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Flying Where No Cars Go

Commercial and charter operator PNG Air is continuing to operate domestically, despite the impact of COVID-19 on air travel, because in Papua New Guinea domestic air services are often the only viable means of transportation.

William Kalipa, general manager for PNG Air’s engineering and maintenance and who manages the airline’s Continuing Airworthiness Management Group (CAMG), says domestic air services are essential because many places are remote due to the country’s mountainous, densely forested terrain combined with limited road and sea ferry infrastructure.

Kalipa says the airline is continuing to receive requests from local governments to fly to more airstrips in remote parts of the country. PNG Air will continue to consider opening routes to new destinations, but the airline does need to do risk assessments of these airstrips, he says. The airline relies on local authorities to develop and maintain the airstrips.

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Many people in Papua New Guinea fly to the smaller towns to visit family and friends or collect fresh produce and then fly to Port Moresby and large towns to gain access to higher education and specialist medical care, says Kalipa.

PNG Air has also been helping in the fight against COVID-19.

“We have been transporting personal protective equipment, medicine, test kits and pathology samples throughout the country. We’ve also transported defense force personnel who are helping to prevent the spread of the virus at our borders with Indonesia, Solomon Islands and Australia. This is important because Papua New Guinea has numerous traditional border crossings,” Kalipa says.

PNG Air has been called on to help because air travel is the only practical way to access remote places, Kalipa says. The airline, for example, is the only scheduled operator serving the southeastern islands of Misima and Kiriwina, he adds.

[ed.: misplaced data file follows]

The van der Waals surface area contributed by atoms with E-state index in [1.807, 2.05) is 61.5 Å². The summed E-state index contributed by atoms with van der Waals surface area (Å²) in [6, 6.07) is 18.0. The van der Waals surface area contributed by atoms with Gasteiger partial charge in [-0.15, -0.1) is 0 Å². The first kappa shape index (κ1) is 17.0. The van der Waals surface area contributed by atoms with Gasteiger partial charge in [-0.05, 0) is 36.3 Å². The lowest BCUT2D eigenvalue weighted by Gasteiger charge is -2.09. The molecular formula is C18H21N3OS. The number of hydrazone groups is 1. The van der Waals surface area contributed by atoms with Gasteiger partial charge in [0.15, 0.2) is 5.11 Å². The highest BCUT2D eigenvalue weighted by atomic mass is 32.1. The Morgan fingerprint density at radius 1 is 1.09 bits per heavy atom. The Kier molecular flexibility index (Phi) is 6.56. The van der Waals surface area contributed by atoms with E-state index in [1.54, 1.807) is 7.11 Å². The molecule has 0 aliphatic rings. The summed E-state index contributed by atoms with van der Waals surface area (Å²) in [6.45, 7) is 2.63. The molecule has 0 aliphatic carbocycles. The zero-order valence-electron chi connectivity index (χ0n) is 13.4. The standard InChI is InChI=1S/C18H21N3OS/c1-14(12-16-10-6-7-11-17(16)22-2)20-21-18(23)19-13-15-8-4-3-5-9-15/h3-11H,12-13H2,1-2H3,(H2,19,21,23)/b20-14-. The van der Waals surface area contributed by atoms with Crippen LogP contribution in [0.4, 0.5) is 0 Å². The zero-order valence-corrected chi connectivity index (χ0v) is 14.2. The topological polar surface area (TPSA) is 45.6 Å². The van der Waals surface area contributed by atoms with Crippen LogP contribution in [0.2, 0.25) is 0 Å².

PNG Air operates seven Pratt & Whitney Canada-powered ATR 72-600s and seven Pratt & Whitney Canada-powered De Havilland Canada Dash 8-100s. One of the Dash 8-100s has been converted to a dedicated freighter that carries medical supplies, building materials and perishable goods.

Many of the airports PNG Air serves are unpaved, so its ATRs and Dash 8s have 3M aircraft belly protectors. Some of the airports PNG Air flies to – such as Lihir Island, Misima Island and Kiriwina Island – require the Dash 8-100 for its shorter takeoff and landing capability, Kalipa says.

“We fly mostly short hauls so we get a big advantage from the turboprop’s fuel efficiency,” says Kalipa.

“Pratt & Whitney’s engines – the PW120 on the Dash 8 and the PW127 on the ATR have great dispatch reliability. They’ve been easy to maintain and also easy to manage, because they’re a ‘series engine’. Our engineers’ licenses cover both the PW127 and PW120,” says Kalipa, adding that PNG Air uses the engine data for predictive maintenance. “We download the data for engine condition trend monitoring.”

PNG Air is an airline with its headquarters and main operating base in Port Moresby, Papua New Guinea. It operates scheduled domestic and international flights, as well as contract corporate charter work.

Source: Pratt & Whitney, A Raytheon Technologies Company (NYSE:RTX)
Date: Mar 16, 2021